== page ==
Burial in the Aigai Agora?

Excerpt from an interesting item about a burial from Aigai in the Associated Press:

The find in the ruins of Aigai came a few meters (yards) from last year’s remarkable discovery of what could be the bones of Alexander the Great’s murdered teenage son, according to one expert.

Archaeologists are puzzled because both sets of remains were buried under very unusual circumstances: Although cemeteries existed near the site, the bones were taken from an unknown first resting place and re-interred, against all ancient convention, in the heart of the city.

Excavator Chrysoula Saatsoglou-Paliadeli said in an interview that the bones found this week were inside one of two large silver vessels unearthed in the ancient city’s marketplace, close to the theater where Alexander’s father, King Philip II, was murdered in 336 B.C.

She said they arguably belonged to a Macedonian royal and were buried at the end of the 4th century B.C.

But it is too early to speculate on the dead person’s identity, pending tests to determine the bones’ sex and age, said Saatsoglou-Paliadeli, a professor of classical archaeology at the Aristotle University of Thessaloniki.

She said one of the silver vessels is “very, very similar” to another found decades ago at a nearby royal tumulus, where one grave has been identified as belonging to Philip II.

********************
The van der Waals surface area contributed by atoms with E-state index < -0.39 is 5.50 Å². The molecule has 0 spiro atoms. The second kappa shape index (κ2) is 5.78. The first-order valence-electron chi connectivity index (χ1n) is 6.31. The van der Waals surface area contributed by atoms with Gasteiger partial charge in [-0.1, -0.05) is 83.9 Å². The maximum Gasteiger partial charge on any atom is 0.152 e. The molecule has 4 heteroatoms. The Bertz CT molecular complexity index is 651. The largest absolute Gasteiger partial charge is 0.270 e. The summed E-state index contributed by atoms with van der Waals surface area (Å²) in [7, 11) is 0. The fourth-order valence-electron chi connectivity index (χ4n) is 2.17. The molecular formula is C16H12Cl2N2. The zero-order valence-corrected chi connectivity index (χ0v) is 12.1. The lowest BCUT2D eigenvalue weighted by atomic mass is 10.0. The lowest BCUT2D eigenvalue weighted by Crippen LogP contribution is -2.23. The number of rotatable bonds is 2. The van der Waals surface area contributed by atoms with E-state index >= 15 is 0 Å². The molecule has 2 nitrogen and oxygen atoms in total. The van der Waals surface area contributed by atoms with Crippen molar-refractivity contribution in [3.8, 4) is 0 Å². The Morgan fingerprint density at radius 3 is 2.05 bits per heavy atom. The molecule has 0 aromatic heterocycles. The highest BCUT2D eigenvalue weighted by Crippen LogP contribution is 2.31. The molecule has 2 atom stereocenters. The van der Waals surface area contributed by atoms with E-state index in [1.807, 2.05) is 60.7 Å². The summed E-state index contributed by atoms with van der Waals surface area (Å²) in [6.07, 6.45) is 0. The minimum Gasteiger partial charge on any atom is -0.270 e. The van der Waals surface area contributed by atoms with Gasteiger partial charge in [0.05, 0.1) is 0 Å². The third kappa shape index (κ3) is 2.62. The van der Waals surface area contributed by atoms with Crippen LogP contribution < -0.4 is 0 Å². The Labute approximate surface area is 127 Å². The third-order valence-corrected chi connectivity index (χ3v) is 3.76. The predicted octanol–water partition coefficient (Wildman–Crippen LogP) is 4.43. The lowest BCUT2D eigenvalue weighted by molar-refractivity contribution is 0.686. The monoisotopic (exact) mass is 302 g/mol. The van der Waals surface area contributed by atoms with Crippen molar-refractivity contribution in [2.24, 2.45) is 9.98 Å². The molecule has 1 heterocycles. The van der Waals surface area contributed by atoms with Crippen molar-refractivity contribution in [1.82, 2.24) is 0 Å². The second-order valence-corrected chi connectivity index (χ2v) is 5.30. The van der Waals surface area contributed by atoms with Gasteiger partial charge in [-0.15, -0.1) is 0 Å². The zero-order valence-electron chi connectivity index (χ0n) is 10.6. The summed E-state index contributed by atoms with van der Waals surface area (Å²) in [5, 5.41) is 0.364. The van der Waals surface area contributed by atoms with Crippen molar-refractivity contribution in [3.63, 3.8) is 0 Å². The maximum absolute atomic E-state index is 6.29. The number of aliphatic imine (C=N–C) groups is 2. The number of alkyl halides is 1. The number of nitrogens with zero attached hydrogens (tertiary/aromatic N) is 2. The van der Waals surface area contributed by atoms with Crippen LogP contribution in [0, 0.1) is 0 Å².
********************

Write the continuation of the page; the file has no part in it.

Alexander was one of the most successful generals of all times. In a series of battles against the Persian Empire, he conquered much of the known world, reaching as far as India.

After his death in 323 B.C., at the age of 32, Alexander’s empire broke up in a series of wars by his successors that saw the murder of his mother, half brother, wife and both sons.

Archaeologist Stella Drougou said the new find is “very important, as it follows up on last year’s.”

“It makes things very complex,” she said. “Even small details in the ancient texts can help us solve this riddle. We (now) have more information, but we lack a name.”

Drougou told The Associated Press that the fact the funerary urns were not placed in a proper grave “either indicates some form of punishment, or an illegal act.”

“Either way, it was an exceptional event, and we know the history of the Macedonian kings is full of acts of revenge and violent succession.”

A couple of photos in a slideshow accompany the article.

We should point out that last year at this time — almost to the day — we were reporting on a similar find involving a copper vessel and archaeologists were similarly mystified. Again, I’ll openly speculate whether we’re dealing with some sort of heroon …

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